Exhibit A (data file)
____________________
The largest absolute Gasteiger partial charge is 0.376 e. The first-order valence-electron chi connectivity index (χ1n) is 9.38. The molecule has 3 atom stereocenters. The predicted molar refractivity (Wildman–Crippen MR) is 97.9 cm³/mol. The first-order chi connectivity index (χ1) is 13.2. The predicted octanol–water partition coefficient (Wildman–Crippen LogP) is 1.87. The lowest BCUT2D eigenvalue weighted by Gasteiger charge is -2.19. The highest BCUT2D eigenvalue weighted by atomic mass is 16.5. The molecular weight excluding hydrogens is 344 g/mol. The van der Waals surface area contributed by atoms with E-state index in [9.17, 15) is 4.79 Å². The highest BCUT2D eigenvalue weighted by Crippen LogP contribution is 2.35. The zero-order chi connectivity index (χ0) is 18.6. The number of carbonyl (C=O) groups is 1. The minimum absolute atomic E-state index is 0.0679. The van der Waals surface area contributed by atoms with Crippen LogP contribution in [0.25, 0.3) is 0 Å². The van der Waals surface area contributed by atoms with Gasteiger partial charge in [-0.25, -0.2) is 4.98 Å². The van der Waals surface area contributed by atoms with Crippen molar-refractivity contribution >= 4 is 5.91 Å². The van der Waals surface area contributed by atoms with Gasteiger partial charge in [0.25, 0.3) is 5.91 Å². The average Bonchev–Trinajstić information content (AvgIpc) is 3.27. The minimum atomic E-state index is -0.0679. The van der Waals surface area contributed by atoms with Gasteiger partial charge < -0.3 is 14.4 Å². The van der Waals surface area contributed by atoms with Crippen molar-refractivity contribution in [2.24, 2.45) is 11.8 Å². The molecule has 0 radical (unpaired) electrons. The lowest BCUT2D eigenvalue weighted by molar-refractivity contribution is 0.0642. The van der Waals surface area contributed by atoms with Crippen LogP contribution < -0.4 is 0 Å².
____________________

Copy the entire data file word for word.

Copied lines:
The largest absolute Gasteiger partial charge is 0.376 e. The first-order valence-electron chi connectivity index (χ1n) is 9.38. The molecule has 3 atom stereocenters. The predicted molar refractivity (Wildman–Crippen MR) is 97.9 cm³/mol. The first-order chi connectivity index (χ1) is 13.2. The predicted octanol–water partition coefficient (Wildman–Crippen LogP) is 1.87. The lowest BCUT2D eigenvalue weighted by Gasteiger charge is -2.19. The highest BCUT2D eigenvalue weighted by atomic mass is 16.5. The molecular weight excluding hydrogens is 344 g/mol. The van der Waals surface area contributed by atoms with E-state index in [9.17, 15) is 4.79 Å². The highest BCUT2D eigenvalue weighted by Crippen LogP contribution is 2.35. The zero-order chi connectivity index (χ0) is 18.6. The number of carbonyl (C=O) groups is 1. The minimum absolute atomic E-state index is 0.0679. The van der Waals surface area contributed by atoms with Crippen LogP contribution in [0.25, 0.3) is 0 Å². The van der Waals surface area contributed by atoms with Gasteiger partial charge in [-0.25, -0.2) is 4.98 Å². The van der Waals surface area contributed by atoms with Crippen molar-refractivity contribution >= 4 is 5.91 Å². The van der Waals surface area contributed by atoms with Gasteiger partial charge in [0.25, 0.3) is 5.91 Å². The average Bonchev–Trinajstić information content (AvgIpc) is 3.27. The minimum atomic E-state index is -0.0679. The van der Waals surface area contributed by atoms with Gasteiger partial charge < -0.3 is 14.4 Å². The van der Waals surface area contributed by atoms with Crippen molar-refractivity contribution in [2.24, 2.45) is 11.8 Å². The molecule has 0 radical (unpaired) electrons. The lowest BCUT2D eigenvalue weighted by molar-refractivity contribution is 0.0642. The van der Waals surface area contributed by atoms with Crippen LogP contribution < -0.4 is 0 Å².